Breakthrough in solar photovoltaics
THE HOLY Grail of researchers in the field of solar photovoltaic (SPV) electricity is to generate it at a lower cost than that of grid electricity. The goal now seems to be within reach.
A Palo Alto (California ) start-up, named Nanosolar Inc., founded in 2002, claims that it has developed a commercial scale technology that can deliver solar electricity at 5 cents per kilowatt-hour.
The breakthrough has come through the application of nanotechnology to create components via molecular self-assembly, including quantum dots (10nm large nanoparticles) as well as nanotemplates with structural order extending through all three dimensions.
In addition, Nanosolar has demonstrated that the three dimensionally engineered nanotemplates can be conformally coated or solidly filled with semiconductor paint to create ultra-thin solar cells with layers that are yet another factor 100x thinner than conventional thin-film amorphous silicon solar cells.
This allows a 10x larger surface area of these structures to be used to achieve a 10x increase in efficiency for such thin layers, thus making it possible to use even less material for similarly efficient cells. Conventional inorganic semiconductors tend to require intricate processing to ensure large grains of crystallinity (in the extreme case: mono-crystallinity) so that charges can travel hundreds of nanometres without getting trapped and lost (at internal crystal boundaries).
The 3D nanocomposite architecture of the ultra-thin-absorber cells makes possible absorption of a substantial fraction of the incoming sunlight despite the ultra-thin layers since the charges need to be transported only several nanometres without much opportunity for a loss.
This means the requirements on the semiconductor material can be relaxed and low cost materials such as inorganic semiconductors of the IIb/VIa and Ib/IIIa/VIa families as well as solution-coatable organic semiconductors can be used.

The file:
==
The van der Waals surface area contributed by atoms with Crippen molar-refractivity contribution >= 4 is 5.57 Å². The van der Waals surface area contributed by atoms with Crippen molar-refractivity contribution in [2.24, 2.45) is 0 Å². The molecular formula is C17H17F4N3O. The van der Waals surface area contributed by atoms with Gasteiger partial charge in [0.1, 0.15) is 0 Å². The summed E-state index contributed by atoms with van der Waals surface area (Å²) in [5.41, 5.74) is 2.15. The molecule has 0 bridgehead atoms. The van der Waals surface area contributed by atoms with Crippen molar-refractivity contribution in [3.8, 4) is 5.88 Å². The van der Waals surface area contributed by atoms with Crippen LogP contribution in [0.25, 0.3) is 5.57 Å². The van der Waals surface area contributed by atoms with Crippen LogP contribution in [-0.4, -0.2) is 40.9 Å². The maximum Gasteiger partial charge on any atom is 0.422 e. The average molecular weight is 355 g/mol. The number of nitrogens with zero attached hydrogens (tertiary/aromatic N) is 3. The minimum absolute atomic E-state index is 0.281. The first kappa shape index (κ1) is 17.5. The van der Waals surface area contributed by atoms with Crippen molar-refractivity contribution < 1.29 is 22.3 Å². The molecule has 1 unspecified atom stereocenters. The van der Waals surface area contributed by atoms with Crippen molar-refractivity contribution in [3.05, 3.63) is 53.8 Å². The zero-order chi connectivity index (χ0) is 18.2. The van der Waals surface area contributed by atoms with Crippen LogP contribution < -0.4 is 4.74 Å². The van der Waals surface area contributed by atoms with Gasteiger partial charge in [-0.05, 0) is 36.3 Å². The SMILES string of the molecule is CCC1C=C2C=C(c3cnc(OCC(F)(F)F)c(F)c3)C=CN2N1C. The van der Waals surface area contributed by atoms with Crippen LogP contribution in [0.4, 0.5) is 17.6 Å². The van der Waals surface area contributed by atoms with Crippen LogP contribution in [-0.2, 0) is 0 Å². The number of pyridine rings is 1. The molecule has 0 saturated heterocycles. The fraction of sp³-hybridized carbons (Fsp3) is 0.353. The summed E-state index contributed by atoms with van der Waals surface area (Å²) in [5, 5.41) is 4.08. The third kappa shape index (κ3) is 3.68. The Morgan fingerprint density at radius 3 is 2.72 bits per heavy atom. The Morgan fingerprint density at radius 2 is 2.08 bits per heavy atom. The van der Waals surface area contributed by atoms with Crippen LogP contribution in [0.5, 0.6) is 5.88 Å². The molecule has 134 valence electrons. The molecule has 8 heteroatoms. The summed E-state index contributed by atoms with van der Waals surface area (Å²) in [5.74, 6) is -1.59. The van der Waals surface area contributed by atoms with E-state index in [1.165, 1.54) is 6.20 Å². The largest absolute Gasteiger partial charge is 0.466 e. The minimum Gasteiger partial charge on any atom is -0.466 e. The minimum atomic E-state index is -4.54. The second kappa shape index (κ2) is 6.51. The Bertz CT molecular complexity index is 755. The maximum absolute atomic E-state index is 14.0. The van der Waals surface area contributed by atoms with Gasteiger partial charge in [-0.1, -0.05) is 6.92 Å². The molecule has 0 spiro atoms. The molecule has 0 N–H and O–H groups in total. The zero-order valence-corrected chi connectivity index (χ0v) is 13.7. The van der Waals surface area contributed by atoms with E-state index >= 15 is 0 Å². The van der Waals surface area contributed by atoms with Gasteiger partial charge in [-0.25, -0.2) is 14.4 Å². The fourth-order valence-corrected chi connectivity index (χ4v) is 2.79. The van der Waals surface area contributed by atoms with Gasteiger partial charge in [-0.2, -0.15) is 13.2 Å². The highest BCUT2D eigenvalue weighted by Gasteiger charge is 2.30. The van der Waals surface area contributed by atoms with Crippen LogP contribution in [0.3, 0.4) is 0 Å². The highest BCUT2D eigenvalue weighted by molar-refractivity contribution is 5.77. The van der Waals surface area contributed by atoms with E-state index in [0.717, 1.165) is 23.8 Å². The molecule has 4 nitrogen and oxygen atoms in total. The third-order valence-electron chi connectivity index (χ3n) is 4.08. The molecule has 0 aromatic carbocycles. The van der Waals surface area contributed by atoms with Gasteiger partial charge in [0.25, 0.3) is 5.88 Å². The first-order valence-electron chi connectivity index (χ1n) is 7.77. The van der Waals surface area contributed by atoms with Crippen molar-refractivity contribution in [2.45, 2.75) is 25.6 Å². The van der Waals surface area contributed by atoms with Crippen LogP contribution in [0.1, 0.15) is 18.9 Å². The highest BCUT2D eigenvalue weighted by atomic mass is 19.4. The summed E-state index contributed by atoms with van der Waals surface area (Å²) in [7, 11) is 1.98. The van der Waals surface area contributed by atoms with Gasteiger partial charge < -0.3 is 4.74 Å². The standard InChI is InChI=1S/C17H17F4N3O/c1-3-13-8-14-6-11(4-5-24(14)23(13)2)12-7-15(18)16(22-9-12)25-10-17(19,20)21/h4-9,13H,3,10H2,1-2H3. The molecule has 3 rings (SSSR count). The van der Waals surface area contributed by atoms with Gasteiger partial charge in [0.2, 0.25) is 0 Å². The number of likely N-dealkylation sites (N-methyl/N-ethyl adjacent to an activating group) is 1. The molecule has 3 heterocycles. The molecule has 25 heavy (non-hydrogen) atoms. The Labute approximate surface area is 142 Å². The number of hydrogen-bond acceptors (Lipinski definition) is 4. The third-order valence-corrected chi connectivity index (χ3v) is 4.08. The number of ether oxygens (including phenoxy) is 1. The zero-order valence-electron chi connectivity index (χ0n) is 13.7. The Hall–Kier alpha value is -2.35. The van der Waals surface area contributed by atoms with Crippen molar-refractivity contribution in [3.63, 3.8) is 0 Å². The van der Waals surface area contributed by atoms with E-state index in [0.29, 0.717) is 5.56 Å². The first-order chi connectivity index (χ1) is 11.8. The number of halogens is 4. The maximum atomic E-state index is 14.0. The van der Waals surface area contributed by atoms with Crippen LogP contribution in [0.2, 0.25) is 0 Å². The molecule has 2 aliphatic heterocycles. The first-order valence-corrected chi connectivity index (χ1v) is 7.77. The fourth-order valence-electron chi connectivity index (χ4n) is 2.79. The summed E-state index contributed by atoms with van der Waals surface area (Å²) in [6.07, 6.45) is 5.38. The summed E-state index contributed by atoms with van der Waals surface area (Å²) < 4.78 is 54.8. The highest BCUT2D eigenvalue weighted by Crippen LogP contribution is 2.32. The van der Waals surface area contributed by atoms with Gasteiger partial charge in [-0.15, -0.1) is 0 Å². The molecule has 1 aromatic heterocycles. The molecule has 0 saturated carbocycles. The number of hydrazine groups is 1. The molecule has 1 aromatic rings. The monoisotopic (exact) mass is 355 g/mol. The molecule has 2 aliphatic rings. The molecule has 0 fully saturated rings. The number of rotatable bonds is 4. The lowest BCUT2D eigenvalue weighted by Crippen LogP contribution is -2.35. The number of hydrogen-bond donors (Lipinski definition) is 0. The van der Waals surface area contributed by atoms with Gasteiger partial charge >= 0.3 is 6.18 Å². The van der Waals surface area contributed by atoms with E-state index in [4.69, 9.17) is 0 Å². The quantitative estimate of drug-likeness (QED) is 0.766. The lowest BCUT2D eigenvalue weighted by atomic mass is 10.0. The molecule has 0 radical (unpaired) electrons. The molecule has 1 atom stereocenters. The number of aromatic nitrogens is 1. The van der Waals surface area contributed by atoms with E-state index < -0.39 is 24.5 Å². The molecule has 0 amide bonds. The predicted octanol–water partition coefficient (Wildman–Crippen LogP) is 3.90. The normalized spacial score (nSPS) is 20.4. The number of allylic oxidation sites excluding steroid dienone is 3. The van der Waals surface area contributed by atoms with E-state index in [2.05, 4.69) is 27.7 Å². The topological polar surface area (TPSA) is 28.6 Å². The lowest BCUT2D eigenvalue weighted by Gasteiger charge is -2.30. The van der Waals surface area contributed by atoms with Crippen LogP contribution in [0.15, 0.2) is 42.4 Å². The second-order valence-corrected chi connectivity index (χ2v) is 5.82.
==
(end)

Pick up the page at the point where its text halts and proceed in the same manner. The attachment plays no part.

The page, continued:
According to the CEO, Martin Roscheisen, the conversion efficiency (percentage of incident light energy converted to electrical energy) of the Nanosolar SPV cell is above 12 per cent for its first product prototypes. He claims that the Nanosolar SPV cell costs only $ 0.36 per peak watt.
The semiconductor paint can be applied to a flexible substrate , such as a polymer sheet , through a simple web printing process, to create an array of ultra-thin solar cells.
Nanosolar has developed proprietary substrate technology that keeps the substrate cost within a smaller fraction of the overall product cost than any other state-of-the-art thin-film solar cell technology. The company has also developed a powerful new way of interconnecting individual solar cells into larger modules and large-area sheets and allows high-throughput module assembly at high yield.
The flagship product, Nanosolar SolarPly, is a 14 feet x 10 feet solar electricity module delivering 120 watts per square inch at 110V. The company is now offering solar panels at below $1 per peak watt.
The Nanosolar team, headed by CEO Martin Roscheisen (listed by Fortune in 2003 among the top ten U.S. entrepreneurs below 40 years of age), has some top-notch Indian technologists assisting it.
Among them are Dr. Siva Sivaram (ex-Intel) and Dr. Arati Prabhakar , former Director of the U.S. National Institute of Standards and Technology.
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